Monday, June 29, 2009

Amalgamation in Law Enforcement

As a law enforcement practitioner who has worked in three different countries both in the northern and southern hemispheres, one of the hardest concepts for me to grasp was the huge number of jurisdictions in America. It seemed to me at first glance to be totally unwieldy and inefficient. I was then reminded by a very intelligent and knowledgeable colleague that the basis for government in what is now the United States was the county, in other words local government. He told me that the American psyche was not geared towards big government and that to protect against despotism, local government and the colonial (state) governments that evolved were the seats of power. The foundation then was not the federal or state but local government, hence the number of local agencies engaged in law enforcement across the country.

When I first looked at local policing in the U.S. I was taken back the how much money was wasted in having so many chiefs, so little coordination in purchasing, and such a gap in standards between agencies that I believed that this system was totally inefficient. After the in-depth explanation by my learned colleague I have mellowed in my outlook, but still see mergers based on geographic and other relevant factors, at a limited level, a good thing. One reason is that criminals do not notice or respect borders, so why should the police? Economies in scale would reduce costs associated with purchasing vehicles, computers, radios, protective equipment and other necessary times. Another is the sharing of information necessary for more effective apprehension of criminals. So many advantages and so few disadvantages, except maybe for public perception. And the fact that so many little kings might lose their fiefdoms.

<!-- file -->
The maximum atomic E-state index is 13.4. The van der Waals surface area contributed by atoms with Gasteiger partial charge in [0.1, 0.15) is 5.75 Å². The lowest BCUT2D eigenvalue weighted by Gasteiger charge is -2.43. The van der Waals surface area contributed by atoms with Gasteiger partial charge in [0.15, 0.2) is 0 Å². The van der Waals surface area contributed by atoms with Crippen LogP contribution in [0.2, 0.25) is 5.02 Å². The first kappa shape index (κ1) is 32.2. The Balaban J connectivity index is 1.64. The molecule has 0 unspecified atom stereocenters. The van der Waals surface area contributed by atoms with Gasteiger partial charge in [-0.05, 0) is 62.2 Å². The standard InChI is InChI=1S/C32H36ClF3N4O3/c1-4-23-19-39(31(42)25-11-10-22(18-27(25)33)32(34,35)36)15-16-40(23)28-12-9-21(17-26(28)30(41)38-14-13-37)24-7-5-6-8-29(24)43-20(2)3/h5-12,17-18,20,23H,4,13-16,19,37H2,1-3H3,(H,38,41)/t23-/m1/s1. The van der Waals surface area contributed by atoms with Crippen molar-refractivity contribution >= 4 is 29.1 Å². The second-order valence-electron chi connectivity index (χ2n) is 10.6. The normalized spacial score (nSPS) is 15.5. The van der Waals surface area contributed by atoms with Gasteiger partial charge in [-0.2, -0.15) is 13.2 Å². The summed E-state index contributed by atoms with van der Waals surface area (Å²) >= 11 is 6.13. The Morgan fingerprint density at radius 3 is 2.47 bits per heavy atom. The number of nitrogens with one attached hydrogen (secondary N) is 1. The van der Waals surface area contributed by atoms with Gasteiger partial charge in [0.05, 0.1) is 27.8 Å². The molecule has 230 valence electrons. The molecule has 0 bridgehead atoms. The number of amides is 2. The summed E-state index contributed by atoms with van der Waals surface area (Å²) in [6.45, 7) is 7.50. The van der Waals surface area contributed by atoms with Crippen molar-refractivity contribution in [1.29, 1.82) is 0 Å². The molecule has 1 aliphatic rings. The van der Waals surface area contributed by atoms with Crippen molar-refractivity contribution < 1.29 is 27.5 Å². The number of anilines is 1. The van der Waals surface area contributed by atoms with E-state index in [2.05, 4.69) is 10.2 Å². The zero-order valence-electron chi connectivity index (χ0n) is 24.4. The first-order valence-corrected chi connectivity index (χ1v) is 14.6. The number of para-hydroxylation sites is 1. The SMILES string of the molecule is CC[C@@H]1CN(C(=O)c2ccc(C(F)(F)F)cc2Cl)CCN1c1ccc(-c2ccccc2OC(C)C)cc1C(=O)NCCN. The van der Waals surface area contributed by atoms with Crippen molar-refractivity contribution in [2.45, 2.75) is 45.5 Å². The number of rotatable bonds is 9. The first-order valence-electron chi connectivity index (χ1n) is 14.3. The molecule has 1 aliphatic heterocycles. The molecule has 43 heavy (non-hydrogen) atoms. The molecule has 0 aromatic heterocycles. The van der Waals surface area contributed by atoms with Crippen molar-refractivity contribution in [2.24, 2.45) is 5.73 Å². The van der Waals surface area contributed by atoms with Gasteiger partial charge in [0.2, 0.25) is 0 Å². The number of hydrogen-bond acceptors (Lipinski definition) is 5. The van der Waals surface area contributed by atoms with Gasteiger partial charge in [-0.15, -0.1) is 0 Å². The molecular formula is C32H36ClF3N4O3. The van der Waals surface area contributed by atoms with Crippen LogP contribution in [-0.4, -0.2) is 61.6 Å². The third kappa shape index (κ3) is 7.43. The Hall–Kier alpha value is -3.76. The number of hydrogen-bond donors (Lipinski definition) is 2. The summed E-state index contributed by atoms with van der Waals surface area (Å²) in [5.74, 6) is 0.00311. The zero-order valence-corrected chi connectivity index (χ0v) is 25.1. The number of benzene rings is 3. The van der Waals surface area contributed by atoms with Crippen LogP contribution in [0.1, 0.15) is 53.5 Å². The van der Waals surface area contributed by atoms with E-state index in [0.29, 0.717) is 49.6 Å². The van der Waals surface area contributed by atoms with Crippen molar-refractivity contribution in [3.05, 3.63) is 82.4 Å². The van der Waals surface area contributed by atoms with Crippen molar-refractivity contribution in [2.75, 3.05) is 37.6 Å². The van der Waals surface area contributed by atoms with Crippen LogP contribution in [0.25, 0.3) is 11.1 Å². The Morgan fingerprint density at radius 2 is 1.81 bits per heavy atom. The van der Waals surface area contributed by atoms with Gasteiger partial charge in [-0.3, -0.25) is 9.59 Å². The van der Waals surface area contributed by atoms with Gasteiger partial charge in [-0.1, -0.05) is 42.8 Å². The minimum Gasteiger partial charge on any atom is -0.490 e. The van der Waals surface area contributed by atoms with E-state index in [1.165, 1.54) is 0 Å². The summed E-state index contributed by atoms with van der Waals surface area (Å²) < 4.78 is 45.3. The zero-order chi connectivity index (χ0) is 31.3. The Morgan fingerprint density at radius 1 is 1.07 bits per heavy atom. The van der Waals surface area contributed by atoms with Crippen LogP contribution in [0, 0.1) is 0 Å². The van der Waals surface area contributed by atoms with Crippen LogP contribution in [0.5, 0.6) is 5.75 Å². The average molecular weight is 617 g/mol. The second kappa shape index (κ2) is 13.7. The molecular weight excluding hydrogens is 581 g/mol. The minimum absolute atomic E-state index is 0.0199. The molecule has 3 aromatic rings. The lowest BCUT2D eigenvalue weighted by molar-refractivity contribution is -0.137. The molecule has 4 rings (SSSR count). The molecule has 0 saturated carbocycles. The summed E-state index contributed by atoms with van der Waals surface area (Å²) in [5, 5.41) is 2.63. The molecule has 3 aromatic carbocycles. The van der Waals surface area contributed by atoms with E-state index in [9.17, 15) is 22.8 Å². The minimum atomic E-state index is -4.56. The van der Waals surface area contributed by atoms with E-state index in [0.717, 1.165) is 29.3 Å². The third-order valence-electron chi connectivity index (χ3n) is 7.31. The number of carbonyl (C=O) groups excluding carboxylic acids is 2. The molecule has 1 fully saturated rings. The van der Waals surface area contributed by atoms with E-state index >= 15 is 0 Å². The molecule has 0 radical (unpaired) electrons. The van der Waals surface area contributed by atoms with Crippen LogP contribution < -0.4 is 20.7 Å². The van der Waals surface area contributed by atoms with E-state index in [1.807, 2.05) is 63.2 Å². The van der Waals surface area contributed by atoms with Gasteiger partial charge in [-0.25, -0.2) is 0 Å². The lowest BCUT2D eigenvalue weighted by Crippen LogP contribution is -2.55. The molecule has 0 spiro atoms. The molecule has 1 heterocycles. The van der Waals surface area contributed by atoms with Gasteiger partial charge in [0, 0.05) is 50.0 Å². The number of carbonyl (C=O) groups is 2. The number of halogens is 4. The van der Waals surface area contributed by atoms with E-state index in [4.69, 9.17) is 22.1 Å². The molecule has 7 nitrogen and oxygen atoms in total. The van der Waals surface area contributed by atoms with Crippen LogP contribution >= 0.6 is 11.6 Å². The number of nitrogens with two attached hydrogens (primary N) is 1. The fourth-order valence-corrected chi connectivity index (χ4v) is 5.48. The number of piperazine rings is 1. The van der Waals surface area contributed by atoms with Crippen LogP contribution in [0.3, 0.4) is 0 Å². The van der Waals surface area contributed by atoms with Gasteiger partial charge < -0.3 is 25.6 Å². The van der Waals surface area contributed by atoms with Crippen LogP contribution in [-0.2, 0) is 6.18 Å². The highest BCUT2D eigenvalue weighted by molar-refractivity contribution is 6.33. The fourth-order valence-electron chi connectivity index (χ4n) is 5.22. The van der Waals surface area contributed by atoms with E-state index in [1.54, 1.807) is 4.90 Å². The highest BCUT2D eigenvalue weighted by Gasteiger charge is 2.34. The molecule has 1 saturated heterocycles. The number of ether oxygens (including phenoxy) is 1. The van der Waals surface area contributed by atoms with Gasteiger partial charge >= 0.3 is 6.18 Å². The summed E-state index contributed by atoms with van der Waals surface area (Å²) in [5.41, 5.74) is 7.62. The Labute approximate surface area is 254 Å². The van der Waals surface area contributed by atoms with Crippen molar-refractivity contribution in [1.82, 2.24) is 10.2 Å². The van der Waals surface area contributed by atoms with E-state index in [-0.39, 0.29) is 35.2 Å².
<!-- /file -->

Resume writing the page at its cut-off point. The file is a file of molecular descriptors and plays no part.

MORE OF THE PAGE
Having said all this, I found an article that might lead to some good discussion on this point. It is from the Gainesville Sun in Florida. To read this article, please click here.



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Who am I?

I am a law enforcement professional with over 35 years experience in both sworn and civilian positions. I have service in 3 different countries in both the northern and southern hemispheres.

My principal areas of expertise are: (1) Intelligence, (2) Training and Development, (3) Knowledge Management, and (4) Administration/Supervision.

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